I have a friend, the third in as many months, sliding towards death. I am attached to dark thoughts as I approach the age my mother was when she died, thoughts that are triggered by so many losses. And then, fortunately, I find the place where I promise to greet each day as a new and bright opportunity. Why shouldn’t I live into my nineties like my father, Rob Reiner and Betty White—functioning well, intellect intact? In the best of those moments, I picture the luminous land where my family and friends who have left his planet are now dwelling. I think of it as the Imaginal World, where their energy continues to hold the truth of who they are, and where I can find them when I want to.
When it’s over, I don’t want to wonder
if I have made of my life something particular and real.
I don’t even want to find myself sighing and frightened,
or full of argument.
I don’t want to end up simply having visited this world.
from “When Death Comes” by Mary Oliver
Some philosophers and theologians believe that Jesus was in that world when he appeared to Mary Magdalene in the garden, fully himself, able to appear as human through his energy. There are many who believe that this world surrounds our cosmos and allows the meeting of the dead and living, especially those who were strongly connected in life. Others believe this is a temporary respite before a soul moves on.
Regardless of your religious affiliation or skeptical mind, this is a viable hypothesis. Physics teaches that Energy doesn’t die. Where it goes after death has always been a subject of speculation. I prefer to see the afterlife in images of energy, and when I deliberately go there through meditation, I am heart to heart with my lost loved ones. It is a comforting and beautiful experience, spoken of by Jesus in many of his parables and sermons. In other major religions, there are similar parallels. Many speak of the liminal world, those places where the worlds intersect. We experience this at dawn, dusk, falling asleep, awakening. It is a place of possibilities where we hear more of the truth of who we are in dreams, emotions and surfacing from other than conscious levels. I have met and held many in this space, living and gone, before sleep—and often in my dreams—awakening filled with joy.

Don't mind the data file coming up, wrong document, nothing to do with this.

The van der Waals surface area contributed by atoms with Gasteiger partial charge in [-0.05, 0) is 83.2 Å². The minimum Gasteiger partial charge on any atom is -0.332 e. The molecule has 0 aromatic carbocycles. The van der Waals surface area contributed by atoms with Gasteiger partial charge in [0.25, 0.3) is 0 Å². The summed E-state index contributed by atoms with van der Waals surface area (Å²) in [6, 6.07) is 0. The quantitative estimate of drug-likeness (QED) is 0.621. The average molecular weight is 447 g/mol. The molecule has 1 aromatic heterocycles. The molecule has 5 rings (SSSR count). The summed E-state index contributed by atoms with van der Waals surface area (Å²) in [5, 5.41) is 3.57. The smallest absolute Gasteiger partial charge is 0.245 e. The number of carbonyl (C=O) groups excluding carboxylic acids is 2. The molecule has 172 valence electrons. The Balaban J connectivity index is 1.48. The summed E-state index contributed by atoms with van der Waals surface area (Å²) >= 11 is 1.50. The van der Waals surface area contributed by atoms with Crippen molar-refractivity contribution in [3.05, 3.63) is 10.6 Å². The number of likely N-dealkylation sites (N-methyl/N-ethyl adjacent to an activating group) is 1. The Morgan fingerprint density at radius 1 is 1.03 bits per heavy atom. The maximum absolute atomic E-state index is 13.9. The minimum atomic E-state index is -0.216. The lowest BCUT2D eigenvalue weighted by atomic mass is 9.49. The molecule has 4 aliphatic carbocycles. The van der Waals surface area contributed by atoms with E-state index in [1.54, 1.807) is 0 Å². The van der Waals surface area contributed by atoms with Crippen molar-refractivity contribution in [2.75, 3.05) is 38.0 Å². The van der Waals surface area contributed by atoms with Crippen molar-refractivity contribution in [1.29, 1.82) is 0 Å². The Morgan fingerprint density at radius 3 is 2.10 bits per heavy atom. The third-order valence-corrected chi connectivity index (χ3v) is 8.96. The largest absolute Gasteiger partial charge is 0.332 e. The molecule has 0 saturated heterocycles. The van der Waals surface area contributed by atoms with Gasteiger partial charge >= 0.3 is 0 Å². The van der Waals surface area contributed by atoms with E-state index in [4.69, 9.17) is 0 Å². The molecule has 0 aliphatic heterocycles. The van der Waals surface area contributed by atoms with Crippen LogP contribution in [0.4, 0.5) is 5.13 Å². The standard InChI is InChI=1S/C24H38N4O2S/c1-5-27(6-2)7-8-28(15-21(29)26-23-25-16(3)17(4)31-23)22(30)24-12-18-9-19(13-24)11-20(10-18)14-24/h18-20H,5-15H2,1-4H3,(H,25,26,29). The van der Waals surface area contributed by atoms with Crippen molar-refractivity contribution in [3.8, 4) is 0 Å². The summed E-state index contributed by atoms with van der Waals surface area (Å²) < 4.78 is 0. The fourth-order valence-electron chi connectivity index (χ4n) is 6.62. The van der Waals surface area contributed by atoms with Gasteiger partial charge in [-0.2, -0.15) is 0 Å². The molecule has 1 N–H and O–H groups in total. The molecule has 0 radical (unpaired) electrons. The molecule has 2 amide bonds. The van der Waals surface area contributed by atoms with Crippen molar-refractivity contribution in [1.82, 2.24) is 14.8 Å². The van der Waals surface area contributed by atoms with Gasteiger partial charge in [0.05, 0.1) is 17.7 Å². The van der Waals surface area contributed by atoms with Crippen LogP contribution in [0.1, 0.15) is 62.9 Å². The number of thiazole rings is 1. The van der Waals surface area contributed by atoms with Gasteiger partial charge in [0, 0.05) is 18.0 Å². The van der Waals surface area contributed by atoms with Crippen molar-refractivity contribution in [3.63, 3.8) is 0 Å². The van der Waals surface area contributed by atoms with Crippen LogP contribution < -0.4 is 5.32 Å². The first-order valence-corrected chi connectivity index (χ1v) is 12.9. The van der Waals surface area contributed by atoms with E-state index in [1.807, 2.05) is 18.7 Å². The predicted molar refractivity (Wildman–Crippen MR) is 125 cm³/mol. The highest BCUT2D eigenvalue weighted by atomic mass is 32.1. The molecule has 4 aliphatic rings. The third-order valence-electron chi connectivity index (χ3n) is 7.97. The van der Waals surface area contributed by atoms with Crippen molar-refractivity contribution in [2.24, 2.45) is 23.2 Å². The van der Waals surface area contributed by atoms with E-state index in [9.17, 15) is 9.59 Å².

Some time ago, I wrote about the beautiful Celtic teaching of making friends with death. Death, they say, is born with us, walks through life with us, and is there at the end—a presence that has become familiar if we choose to accept it. It helps to forget the pictures of death as the dark-robed skull wielding a scythe. I am now picturing death as a companion, one who has grown old along with me, and will be with me at the end.
Knowing that we will die would, ideally, cause us to live well. Audre Lorde wrote after her cancer diagnosis: “In becoming forcibly and essentially aware of my mortality, and of what I wished and wanted for my life, however short it might be, priorities and omission become strongly etched in a merciless light, and what I most regretted were my silences. Of what had I ever been afraid? I was going to die, if not sooner then later, whether or not I had ever spoken myself.”
It is true that we know everyone and everything dies, but do we really know it? If we did, the heinous crimes and simple everyday rudeness in our world would definitely lessen. If every moment we were energetically aware of the good or harm we were doing through our behavior, how could we continue to express racism, sexism, greed, narcissism, separation, envy and all the other negative energies Jesus warned us about so often? Every word Jesus spoke was about the heart and love. Speaking out for goodness and love counterbalances these negative energies.
- A simple step could change your life. In each step, imagine your energy gathered in your heart and flowing to each part of your body, and then out to others.
- Upon awakening, allow yourself a few quiet moments. Remember that this is a new day, a blank slate on which you will paint who you are in every moment. Picture your heart’s energy. Then, focus on where you want to be in this day, who you want to be in this day, and what legacy you would leave in the minds and hearts of those you love and your fellow beings.
- Stop during the day and recommit to what you discovered in the morning. If you are at work, a short pause is all it takes to shift the energy from your head to your heart.
- Before bed, ask for peace, calm and loving energy in your dreams. Reconnect, if you desire, with the energies of loved ones who have died. They will be happy to support your efforts to live, as Audre Lorde suggests, speaking yourself.
Again, I fall back on the beautiful poetry of Mary Oliver, who said in her poem
“The Summer Day”:
Tell me, what else should I have done?
Doesn’t everything die at last and too soon?
Tell me, what is it you plan to do
with your one wild and precious life?